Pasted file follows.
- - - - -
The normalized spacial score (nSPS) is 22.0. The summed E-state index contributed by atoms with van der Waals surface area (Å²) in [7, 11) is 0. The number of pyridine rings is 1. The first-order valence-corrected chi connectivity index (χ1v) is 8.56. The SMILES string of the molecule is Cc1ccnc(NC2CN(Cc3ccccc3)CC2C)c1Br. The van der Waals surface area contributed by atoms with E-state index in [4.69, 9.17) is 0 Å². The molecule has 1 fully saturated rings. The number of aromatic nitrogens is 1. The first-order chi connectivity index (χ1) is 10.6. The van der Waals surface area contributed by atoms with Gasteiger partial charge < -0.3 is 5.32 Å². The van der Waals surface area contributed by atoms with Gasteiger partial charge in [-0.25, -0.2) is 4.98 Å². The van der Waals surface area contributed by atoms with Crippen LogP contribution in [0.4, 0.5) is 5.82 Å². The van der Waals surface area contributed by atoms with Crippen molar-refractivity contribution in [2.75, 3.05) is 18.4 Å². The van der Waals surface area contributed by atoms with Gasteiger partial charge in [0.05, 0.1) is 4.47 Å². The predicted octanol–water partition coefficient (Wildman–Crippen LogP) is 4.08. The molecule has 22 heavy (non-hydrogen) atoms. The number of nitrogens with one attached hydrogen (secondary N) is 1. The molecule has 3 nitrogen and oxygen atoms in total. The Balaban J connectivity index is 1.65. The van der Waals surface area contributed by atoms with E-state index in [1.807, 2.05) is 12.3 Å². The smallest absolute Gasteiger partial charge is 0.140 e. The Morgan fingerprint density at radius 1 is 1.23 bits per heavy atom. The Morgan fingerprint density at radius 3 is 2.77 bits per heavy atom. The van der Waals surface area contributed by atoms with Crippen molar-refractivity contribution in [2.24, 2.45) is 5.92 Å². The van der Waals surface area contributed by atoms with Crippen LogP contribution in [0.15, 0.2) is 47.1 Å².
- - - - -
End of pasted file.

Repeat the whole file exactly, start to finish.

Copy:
The normalized spacial score (nSPS) is 22.0. The summed E-state index contributed by atoms with van der Waals surface area (Å²) in [7, 11) is 0. The number of pyridine rings is 1. The first-order valence-corrected chi connectivity index (χ1v) is 8.56. The SMILES string of the molecule is Cc1ccnc(NC2CN(Cc3ccccc3)CC2C)c1Br. The van der Waals surface area contributed by atoms with E-state index in [4.69, 9.17) is 0 Å². The molecule has 1 fully saturated rings. The number of aromatic nitrogens is 1. The first-order chi connectivity index (χ1) is 10.6. The van der Waals surface area contributed by atoms with Gasteiger partial charge < -0.3 is 5.32 Å². The van der Waals surface area contributed by atoms with Gasteiger partial charge in [-0.25, -0.2) is 4.98 Å². The van der Waals surface area contributed by atoms with Crippen LogP contribution in [0.4, 0.5) is 5.82 Å². The van der Waals surface area contributed by atoms with Crippen molar-refractivity contribution in [2.75, 3.05) is 18.4 Å². The van der Waals surface area contributed by atoms with Gasteiger partial charge in [0.05, 0.1) is 4.47 Å². The predicted octanol–water partition coefficient (Wildman–Crippen LogP) is 4.08. The molecule has 22 heavy (non-hydrogen) atoms. The number of nitrogens with one attached hydrogen (secondary N) is 1. The molecule has 3 nitrogen and oxygen atoms in total. The Balaban J connectivity index is 1.65. The van der Waals surface area contributed by atoms with E-state index in [1.807, 2.05) is 12.3 Å². The smallest absolute Gasteiger partial charge is 0.140 e. The Morgan fingerprint density at radius 1 is 1.23 bits per heavy atom. The Morgan fingerprint density at radius 3 is 2.77 bits per heavy atom. The van der Waals surface area contributed by atoms with Crippen molar-refractivity contribution in [2.24, 2.45) is 5.92 Å². The van der Waals surface area contributed by atoms with Crippen LogP contribution in [0.15, 0.2) is 47.1 Å².